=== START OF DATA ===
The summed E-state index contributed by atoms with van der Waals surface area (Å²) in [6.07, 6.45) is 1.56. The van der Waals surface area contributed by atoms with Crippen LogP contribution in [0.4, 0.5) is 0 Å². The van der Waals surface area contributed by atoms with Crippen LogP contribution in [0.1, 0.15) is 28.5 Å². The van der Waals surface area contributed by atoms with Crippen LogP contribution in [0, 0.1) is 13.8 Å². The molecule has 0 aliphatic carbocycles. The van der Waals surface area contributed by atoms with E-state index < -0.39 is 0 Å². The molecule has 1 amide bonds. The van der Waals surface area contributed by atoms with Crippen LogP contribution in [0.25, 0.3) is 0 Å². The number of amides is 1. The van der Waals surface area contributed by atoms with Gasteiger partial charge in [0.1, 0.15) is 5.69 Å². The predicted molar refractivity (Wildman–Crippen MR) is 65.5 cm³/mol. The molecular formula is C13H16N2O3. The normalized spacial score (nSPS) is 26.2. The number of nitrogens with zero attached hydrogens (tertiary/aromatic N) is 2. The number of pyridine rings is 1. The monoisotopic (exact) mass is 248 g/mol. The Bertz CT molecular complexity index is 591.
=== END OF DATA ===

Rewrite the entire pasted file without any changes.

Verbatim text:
The summed E-state index contributed by atoms with van der Waals surface area (Å²) in [6.07, 6.45) is 1.56. The van der Waals surface area contributed by atoms with Crippen LogP contribution in [0.4, 0.5) is 0 Å². The van der Waals surface area contributed by atoms with Crippen LogP contribution in [0.1, 0.15) is 28.5 Å². The van der Waals surface area contributed by atoms with Crippen LogP contribution in [0, 0.1) is 13.8 Å². The molecule has 0 aliphatic carbocycles. The van der Waals surface area contributed by atoms with E-state index < -0.39 is 0 Å². The molecule has 1 amide bonds. The van der Waals surface area contributed by atoms with Crippen LogP contribution in [0.25, 0.3) is 0 Å². The number of amides is 1. The van der Waals surface area contributed by atoms with Gasteiger partial charge in [0.1, 0.15) is 5.69 Å². The predicted molar refractivity (Wildman–Crippen MR) is 65.5 cm³/mol. The molecular formula is C13H16N2O3. The normalized spacial score (nSPS) is 26.2. The number of nitrogens with zero attached hydrogens (tertiary/aromatic N) is 2. The number of pyridine rings is 1. The monoisotopic (exact) mass is 248 g/mol. The Bertz CT molecular complexity index is 591.